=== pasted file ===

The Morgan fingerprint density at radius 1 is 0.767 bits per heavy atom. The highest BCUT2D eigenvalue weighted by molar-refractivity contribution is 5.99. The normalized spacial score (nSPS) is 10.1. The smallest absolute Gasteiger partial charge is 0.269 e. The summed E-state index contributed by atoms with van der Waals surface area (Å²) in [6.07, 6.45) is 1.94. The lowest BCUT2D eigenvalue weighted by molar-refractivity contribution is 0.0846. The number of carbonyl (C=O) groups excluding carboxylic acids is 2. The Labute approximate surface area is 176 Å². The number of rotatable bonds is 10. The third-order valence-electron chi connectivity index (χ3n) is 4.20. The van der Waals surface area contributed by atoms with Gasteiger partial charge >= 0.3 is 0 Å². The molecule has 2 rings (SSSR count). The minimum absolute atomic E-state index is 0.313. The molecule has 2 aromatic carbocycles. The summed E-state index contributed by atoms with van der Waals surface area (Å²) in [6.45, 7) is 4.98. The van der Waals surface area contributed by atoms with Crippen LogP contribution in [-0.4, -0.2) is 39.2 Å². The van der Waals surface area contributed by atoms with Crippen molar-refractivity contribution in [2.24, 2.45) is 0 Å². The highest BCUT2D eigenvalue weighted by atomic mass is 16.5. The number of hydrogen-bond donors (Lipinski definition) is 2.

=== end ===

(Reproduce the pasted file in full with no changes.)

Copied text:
The Morgan fingerprint density at radius 1 is 0.767 bits per heavy atom. The highest BCUT2D eigenvalue weighted by molar-refractivity contribution is 5.99. The normalized spacial score (nSPS) is 10.1. The smallest absolute Gasteiger partial charge is 0.269 e. The summed E-state index contributed by atoms with van der Waals surface area (Å²) in [6.07, 6.45) is 1.94. The lowest BCUT2D eigenvalue weighted by molar-refractivity contribution is 0.0846. The number of carbonyl (C=O) groups excluding carboxylic acids is 2. The Labute approximate surface area is 176 Å². The number of rotatable bonds is 10. The third-order valence-electron chi connectivity index (χ3n) is 4.20. The van der Waals surface area contributed by atoms with Gasteiger partial charge >= 0.3 is 0 Å². The molecule has 2 rings (SSSR count). The minimum absolute atomic E-state index is 0.313. The molecule has 2 aromatic carbocycles. The summed E-state index contributed by atoms with van der Waals surface area (Å²) in [6.45, 7) is 4.98. The van der Waals surface area contributed by atoms with Crippen LogP contribution in [-0.4, -0.2) is 39.2 Å². The van der Waals surface area contributed by atoms with Crippen molar-refractivity contribution in [2.24, 2.45) is 0 Å². The highest BCUT2D eigenvalue weighted by atomic mass is 16.5. The number of hydrogen-bond donors (Lipinski definition) is 2.